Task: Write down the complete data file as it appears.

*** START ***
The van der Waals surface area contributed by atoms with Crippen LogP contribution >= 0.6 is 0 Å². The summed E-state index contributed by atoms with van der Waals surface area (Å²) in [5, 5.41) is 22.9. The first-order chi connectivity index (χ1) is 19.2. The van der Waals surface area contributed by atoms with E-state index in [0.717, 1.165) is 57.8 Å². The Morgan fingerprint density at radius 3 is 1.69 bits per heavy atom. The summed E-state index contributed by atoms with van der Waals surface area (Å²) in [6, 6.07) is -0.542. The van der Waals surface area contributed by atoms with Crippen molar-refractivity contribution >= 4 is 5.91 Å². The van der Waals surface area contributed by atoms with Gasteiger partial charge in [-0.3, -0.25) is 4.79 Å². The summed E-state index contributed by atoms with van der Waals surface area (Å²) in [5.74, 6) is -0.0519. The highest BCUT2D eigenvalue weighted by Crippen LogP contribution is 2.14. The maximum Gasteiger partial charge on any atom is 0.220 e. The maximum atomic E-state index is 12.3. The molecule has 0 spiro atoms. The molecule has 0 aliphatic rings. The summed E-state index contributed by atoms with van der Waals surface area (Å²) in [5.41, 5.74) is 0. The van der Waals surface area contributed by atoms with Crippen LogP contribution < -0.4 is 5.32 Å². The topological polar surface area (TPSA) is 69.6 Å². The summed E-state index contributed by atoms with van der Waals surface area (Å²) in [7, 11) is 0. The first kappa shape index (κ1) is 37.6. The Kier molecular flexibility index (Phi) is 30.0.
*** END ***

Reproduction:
The van der Waals surface area contributed by atoms with Crippen LogP contribution >= 0.6 is 0 Å². The summed E-state index contributed by atoms with van der Waals surface area (Å²) in [5, 5.41) is 22.9. The first-order chi connectivity index (χ1) is 19.2. The van der Waals surface area contributed by atoms with E-state index in [0.717, 1.165) is 57.8 Å². The Morgan fingerprint density at radius 3 is 1.69 bits per heavy atom. The summed E-state index contributed by atoms with van der Waals surface area (Å²) in [6, 6.07) is -0.542. The van der Waals surface area contributed by atoms with Crippen molar-refractivity contribution >= 4 is 5.91 Å². The van der Waals surface area contributed by atoms with Gasteiger partial charge in [-0.3, -0.25) is 4.79 Å². The summed E-state index contributed by atoms with van der Waals surface area (Å²) in [5.74, 6) is -0.0519. The highest BCUT2D eigenvalue weighted by Crippen LogP contribution is 2.14. The maximum Gasteiger partial charge on any atom is 0.220 e. The maximum atomic E-state index is 12.3. The molecule has 0 spiro atoms. The molecule has 0 aliphatic rings. The summed E-state index contributed by atoms with van der Waals surface area (Å²) in [5.41, 5.74) is 0. The van der Waals surface area contributed by atoms with Crippen LogP contribution < -0.4 is 5.32 Å². The topological polar surface area (TPSA) is 69.6 Å². The summed E-state index contributed by atoms with van der Waals surface area (Å²) in [7, 11) is 0. The first kappa shape index (κ1) is 37.6. The Kier molecular flexibility index (Phi) is 30.0.